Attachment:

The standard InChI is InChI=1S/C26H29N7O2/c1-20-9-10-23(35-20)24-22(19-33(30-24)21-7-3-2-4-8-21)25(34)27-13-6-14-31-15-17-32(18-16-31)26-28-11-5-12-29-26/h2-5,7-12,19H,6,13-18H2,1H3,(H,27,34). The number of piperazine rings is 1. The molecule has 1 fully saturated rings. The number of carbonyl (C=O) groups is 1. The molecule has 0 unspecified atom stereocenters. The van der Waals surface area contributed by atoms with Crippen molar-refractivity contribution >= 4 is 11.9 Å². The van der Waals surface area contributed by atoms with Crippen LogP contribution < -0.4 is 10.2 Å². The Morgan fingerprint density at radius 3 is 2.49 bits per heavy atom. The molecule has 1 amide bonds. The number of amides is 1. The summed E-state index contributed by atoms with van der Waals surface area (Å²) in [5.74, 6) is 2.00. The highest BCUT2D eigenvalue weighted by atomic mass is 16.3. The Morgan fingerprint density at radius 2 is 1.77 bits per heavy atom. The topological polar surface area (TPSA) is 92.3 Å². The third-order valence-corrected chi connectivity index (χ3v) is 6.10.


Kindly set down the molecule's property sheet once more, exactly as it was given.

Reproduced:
The standard InChI is InChI=1S/C26H29N7O2/c1-20-9-10-23(35-20)24-22(19-33(30-24)21-7-3-2-4-8-21)25(34)27-13-6-14-31-15-17-32(18-16-31)26-28-11-5-12-29-26/h2-5,7-12,19H,6,13-18H2,1H3,(H,27,34). The number of piperazine rings is 1. The molecule has 1 fully saturated rings. The number of carbonyl (C=O) groups is 1. The molecule has 0 unspecified atom stereocenters. The van der Waals surface area contributed by atoms with Crippen molar-refractivity contribution >= 4 is 11.9 Å². The van der Waals surface area contributed by atoms with Crippen LogP contribution < -0.4 is 10.2 Å². The Morgan fingerprint density at radius 3 is 2.49 bits per heavy atom. The molecule has 1 amide bonds. The number of amides is 1. The summed E-state index contributed by atoms with van der Waals surface area (Å²) in [5.74, 6) is 2.00. The highest BCUT2D eigenvalue weighted by atomic mass is 16.3. The Morgan fingerprint density at radius 2 is 1.77 bits per heavy atom. The topological polar surface area (TPSA) is 92.3 Å². The third-order valence-corrected chi connectivity index (χ3v) is 6.10.